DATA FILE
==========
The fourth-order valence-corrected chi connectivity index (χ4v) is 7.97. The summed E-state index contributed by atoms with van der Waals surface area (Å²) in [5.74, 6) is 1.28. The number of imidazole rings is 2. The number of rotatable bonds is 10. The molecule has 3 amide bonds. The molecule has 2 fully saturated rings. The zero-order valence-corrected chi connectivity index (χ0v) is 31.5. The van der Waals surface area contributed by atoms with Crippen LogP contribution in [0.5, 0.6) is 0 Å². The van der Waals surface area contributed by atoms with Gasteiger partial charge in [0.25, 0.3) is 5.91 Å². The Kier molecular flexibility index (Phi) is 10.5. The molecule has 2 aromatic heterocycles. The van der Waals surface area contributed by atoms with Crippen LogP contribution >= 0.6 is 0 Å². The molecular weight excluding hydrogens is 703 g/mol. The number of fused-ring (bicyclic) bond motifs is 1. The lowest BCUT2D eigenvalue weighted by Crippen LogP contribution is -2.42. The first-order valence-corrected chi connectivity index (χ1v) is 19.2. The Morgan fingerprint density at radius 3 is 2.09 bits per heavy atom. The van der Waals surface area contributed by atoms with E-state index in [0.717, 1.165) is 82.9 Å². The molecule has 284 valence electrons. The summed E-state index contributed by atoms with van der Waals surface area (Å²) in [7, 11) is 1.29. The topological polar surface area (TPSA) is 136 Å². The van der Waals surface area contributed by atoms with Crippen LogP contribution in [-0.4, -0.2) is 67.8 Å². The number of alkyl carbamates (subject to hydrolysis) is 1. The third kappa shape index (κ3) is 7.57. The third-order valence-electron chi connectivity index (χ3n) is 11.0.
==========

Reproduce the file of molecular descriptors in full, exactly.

The fourth-order valence-corrected chi connectivity index (χ4v) is 7.97. The summed E-state index contributed by atoms with van der Waals surface area (Å²) in [5.74, 6) is 1.28. The number of imidazole rings is 2. The number of rotatable bonds is 10. The molecule has 3 amide bonds. The molecule has 2 fully saturated rings. The zero-order valence-corrected chi connectivity index (χ0v) is 31.5. The van der Waals surface area contributed by atoms with Crippen LogP contribution in [0.5, 0.6) is 0 Å². The van der Waals surface area contributed by atoms with Gasteiger partial charge in [0.25, 0.3) is 5.91 Å². The Kier molecular flexibility index (Phi) is 10.5. The molecule has 2 aromatic heterocycles. The van der Waals surface area contributed by atoms with Crippen LogP contribution >= 0.6 is 0 Å². The molecular weight excluding hydrogens is 703 g/mol. The number of fused-ring (bicyclic) bond motifs is 1. The lowest BCUT2D eigenvalue weighted by Crippen LogP contribution is -2.42. The first-order valence-corrected chi connectivity index (χ1v) is 19.2. The Morgan fingerprint density at radius 3 is 2.09 bits per heavy atom. The van der Waals surface area contributed by atoms with E-state index in [0.717, 1.165) is 82.9 Å². The molecule has 284 valence electrons. The summed E-state index contributed by atoms with van der Waals surface area (Å²) in [7, 11) is 1.29. The topological polar surface area (TPSA) is 136 Å². The van der Waals surface area contributed by atoms with Crippen LogP contribution in [-0.4, -0.2) is 67.8 Å². The number of alkyl carbamates (subject to hydrolysis) is 1. The third kappa shape index (κ3) is 7.57. The third-order valence-electron chi connectivity index (χ3n) is 11.0.